Image: A visitor’s log book at one of the schools for the deaf in Bali listing visitors from England, Italy, the United States, Japan, and Indonesia.
By Erin Moriarty Harrelson, 6 February 2019
Note: This blog was later developed into a journal article: “Sign to me, not the children”: Ideologies of language contamination at a deaf tourist site in Bali” in Language & Communication Available open access: https://www.sciencedirect.com/science/article/pii/S0271530920300549
On a recent afternoon, I was seated in a semi-circle with my colleagues in the BSL team at Heriot-Watt University. In the dim room, long tables with computers line the walls. We were meeting for one of our regular research sessions, in which we share updates related to our research and scholarship.
After Dr. Sam Lutalo-Kiingi, a visiting British Academy Fellow at Heriot-Watt University from Kyambogo University in Uganda, had finished his presentation, we took turns sharing our research activities since the last meeting. A colleague, a white deaf person from the UK, had recently returned from providing three weeks training in Gambia for a group of 8 deaf Gambians on teaching sign language to hearing people. As he explained his activities, I was struck by the way he described one of the key challenges he had with this training. He said, “I did not want to expose them to my signing, so I spent a lot of time writing on the board and pantomiming.”
This statement was striking because I have seen this sentiment expressed repeatedly during my research career and I have written elsewhere about this (see Moriarty Harrelson 2017). One of the first times was several years ago when I was attending a workshop in Washington, DC and fell into a conversation with a white deaf man who frequently travels abroad. I had just returned from one of my initial fieldwork trips to Cambodia and he asked me whether I had learned Cambodian Sign Language. I told him yes, I had, and that I became more proficient the longer I was embedded in the deaf network in Phnom Penh. In response, he said, “When I travel, I am always careful to never expose them to my sign language.” This conversation in Washington, DC kindled my initial interest in the various kinds of relational moralities involved in transnational deaf interactions, including tourism, research fieldwork and international development interventions.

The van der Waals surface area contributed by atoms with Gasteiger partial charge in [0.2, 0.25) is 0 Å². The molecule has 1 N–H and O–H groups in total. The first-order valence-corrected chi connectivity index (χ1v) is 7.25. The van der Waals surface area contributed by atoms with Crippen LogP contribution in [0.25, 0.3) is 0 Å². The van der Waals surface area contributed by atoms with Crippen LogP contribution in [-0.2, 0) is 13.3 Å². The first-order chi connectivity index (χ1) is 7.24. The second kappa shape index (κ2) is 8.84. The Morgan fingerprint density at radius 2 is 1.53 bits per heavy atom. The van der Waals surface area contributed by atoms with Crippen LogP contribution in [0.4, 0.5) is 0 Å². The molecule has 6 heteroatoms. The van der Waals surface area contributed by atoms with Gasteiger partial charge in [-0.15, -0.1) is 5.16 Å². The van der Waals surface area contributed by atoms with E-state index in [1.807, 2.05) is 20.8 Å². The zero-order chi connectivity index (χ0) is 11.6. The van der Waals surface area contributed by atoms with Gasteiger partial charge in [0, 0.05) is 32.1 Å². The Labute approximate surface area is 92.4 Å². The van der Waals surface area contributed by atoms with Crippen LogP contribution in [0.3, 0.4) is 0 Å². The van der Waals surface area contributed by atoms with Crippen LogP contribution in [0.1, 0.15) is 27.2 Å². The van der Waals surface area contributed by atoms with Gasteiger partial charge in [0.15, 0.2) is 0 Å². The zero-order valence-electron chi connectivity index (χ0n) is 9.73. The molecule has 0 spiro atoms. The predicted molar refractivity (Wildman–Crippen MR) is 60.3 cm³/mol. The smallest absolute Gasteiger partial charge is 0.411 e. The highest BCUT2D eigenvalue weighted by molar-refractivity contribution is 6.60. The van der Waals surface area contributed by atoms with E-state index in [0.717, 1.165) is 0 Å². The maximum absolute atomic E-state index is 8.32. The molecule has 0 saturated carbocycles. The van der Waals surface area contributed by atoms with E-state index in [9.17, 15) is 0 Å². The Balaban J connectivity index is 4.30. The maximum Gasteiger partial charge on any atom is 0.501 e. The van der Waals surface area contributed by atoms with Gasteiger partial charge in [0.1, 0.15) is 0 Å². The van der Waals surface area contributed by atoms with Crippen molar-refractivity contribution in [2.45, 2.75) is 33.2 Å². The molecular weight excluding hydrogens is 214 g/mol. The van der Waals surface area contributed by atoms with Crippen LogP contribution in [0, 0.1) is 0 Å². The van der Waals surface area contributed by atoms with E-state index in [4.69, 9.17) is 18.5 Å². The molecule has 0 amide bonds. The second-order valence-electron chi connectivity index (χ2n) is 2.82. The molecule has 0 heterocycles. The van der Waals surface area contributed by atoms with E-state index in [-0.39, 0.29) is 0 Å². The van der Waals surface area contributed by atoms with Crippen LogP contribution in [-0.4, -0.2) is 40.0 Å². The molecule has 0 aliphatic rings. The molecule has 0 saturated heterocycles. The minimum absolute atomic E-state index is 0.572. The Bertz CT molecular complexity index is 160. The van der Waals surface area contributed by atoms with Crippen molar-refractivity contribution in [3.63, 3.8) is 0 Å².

In this blog post, my aim is not to challenge the premise that deaf tourists should care or act responsibly but rather, to “map” the moral geography of deaf tourist mobilities, especially when they involve encounters between deaf people from the global North and global South.
During MobileDeaf fieldwork in Bali, Indonesia, I visited many sites popular with deaf tourists. One example is as a small private primary school for deaf children in Denpasar, which is funded by donations and support from parents. On this particular day, I accompanied two deaf tourists, one from France and the other from the United Kingdom. We entered the school and checked in with the front desk. Our escort, one of the lead deaf teachers at the school, greeted us, then asked us to sit down in the lobby as he explained the school’s policy on visitors and sign language. He told us in a mixture of International Sign and American Sign Language that he would teach us a few basic signs from BISINDO, Indonesian Sign Language, and that we were not to sign directly to the students if we did not know or use BISINDO. He explained that if we had questions or comments, we should direct our questions to him in our own sign language and he would translate it into BISINDO for the students.
The teacher explained that this was to prevent exposing the students to a sign language that was not “theirs.” Later in an interview, he explained his reasons for this system: he said that there had been problems in the past with American Sign Language and International Sign displacing local signed languages in Indonesia (and other countries in Southeast Asia) and that he did not want the children at the school to learn the “wrong” signs.
Often, transnational contact between deaf people, especially in settings in the global South, involves expectations for moral conduct, particularly where identity, communication and sign languages are concerned. There seems to be a widespread sentiment that certain populations need to be protected from dominant sign languages, such as ASL, and this is only one example of the various moral sentiments about transnational contact between deaf people and their communicative practices.
Other anthropologists have noted similar moralities surrounding ascribed Deaf identities, communication and sign language(s). Indeed, deaf mobility (travel, volunteer teaching, working at NGOs, educational exchanges, and so forth) often involves moral values specific to deaf people, deaf spaces and sign languages, especially if it involves contact between signing deaf people from the global North and the global South (and I will write more about this in a future blog). There is an increasing prevalence of themes such as ‘awareness’, ‘protection’ and ‘respect’ for local signed languages in deaf mobility. Not every deaf tourist I encountered discussed these issues but it was common enough to be noteworthy.
In summary, these themes that have emerged illustrate the complexity of deaf mobility as a moral field of practice. The mapping of moral sentiments draws attention to the fundamental geographical, historical and material inequalities involved in transnational deaf encounters and how these inequalities may be reinforced, resisted, and/or surmounted.
Moriarty Harrelson, Erin. 2017. “Authenticating Ownership: Claims to Local Deaf Ontologies in the Global South.” In Annelies Kusters, Maartje De Meulder and Dai O’Brien, eds. Innovations in Deaf Studies: The Role of Deaf Scholars. Oxford, UK: Oxford University Press.